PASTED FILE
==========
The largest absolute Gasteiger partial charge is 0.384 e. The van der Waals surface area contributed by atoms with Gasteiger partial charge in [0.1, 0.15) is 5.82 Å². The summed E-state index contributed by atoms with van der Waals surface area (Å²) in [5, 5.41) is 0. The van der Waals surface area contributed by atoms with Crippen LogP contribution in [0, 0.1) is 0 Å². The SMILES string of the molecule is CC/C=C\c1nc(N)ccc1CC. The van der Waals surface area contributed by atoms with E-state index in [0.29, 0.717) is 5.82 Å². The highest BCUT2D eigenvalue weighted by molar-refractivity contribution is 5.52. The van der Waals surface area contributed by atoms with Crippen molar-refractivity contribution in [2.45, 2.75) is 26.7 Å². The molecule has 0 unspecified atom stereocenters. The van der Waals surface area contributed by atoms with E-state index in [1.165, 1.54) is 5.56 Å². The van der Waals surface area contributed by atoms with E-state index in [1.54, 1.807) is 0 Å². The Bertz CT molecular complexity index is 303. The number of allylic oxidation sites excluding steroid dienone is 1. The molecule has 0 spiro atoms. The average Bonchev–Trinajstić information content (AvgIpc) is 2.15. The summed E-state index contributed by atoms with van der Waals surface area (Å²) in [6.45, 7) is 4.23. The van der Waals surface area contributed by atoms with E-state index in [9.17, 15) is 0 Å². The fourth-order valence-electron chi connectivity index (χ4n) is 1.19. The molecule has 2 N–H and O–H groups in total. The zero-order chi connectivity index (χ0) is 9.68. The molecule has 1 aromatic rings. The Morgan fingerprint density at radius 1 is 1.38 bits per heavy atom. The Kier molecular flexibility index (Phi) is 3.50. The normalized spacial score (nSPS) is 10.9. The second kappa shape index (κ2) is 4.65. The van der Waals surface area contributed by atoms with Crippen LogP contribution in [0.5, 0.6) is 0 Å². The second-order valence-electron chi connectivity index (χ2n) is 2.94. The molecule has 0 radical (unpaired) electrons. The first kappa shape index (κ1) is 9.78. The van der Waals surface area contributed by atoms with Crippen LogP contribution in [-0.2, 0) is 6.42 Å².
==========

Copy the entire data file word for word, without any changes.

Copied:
The largest absolute Gasteiger partial charge is 0.384 e. The van der Waals surface area contributed by atoms with Gasteiger partial charge in [0.1, 0.15) is 5.82 Å². The summed E-state index contributed by atoms with van der Waals surface area (Å²) in [5, 5.41) is 0. The van der Waals surface area contributed by atoms with Crippen LogP contribution in [0, 0.1) is 0 Å². The SMILES string of the molecule is CC/C=C\c1nc(N)ccc1CC. The van der Waals surface area contributed by atoms with E-state index in [0.29, 0.717) is 5.82 Å². The highest BCUT2D eigenvalue weighted by molar-refractivity contribution is 5.52. The van der Waals surface area contributed by atoms with Crippen molar-refractivity contribution in [2.45, 2.75) is 26.7 Å². The molecule has 0 unspecified atom stereocenters. The van der Waals surface area contributed by atoms with E-state index in [1.165, 1.54) is 5.56 Å². The van der Waals surface area contributed by atoms with E-state index in [1.54, 1.807) is 0 Å². The Bertz CT molecular complexity index is 303. The number of allylic oxidation sites excluding steroid dienone is 1. The molecule has 0 spiro atoms. The average Bonchev–Trinajstić information content (AvgIpc) is 2.15. The summed E-state index contributed by atoms with van der Waals surface area (Å²) in [6.45, 7) is 4.23. The van der Waals surface area contributed by atoms with E-state index in [9.17, 15) is 0 Å². The fourth-order valence-electron chi connectivity index (χ4n) is 1.19. The molecule has 2 N–H and O–H groups in total. The zero-order chi connectivity index (χ0) is 9.68. The molecule has 1 aromatic rings. The Morgan fingerprint density at radius 1 is 1.38 bits per heavy atom. The Kier molecular flexibility index (Phi) is 3.50. The normalized spacial score (nSPS) is 10.9. The second kappa shape index (κ2) is 4.65. The van der Waals surface area contributed by atoms with Crippen LogP contribution in [0.5, 0.6) is 0 Å². The second-order valence-electron chi connectivity index (χ2n) is 2.94. The molecule has 0 radical (unpaired) electrons. The first kappa shape index (κ1) is 9.78. The van der Waals surface area contributed by atoms with Crippen LogP contribution in [-0.2, 0) is 6.42 Å².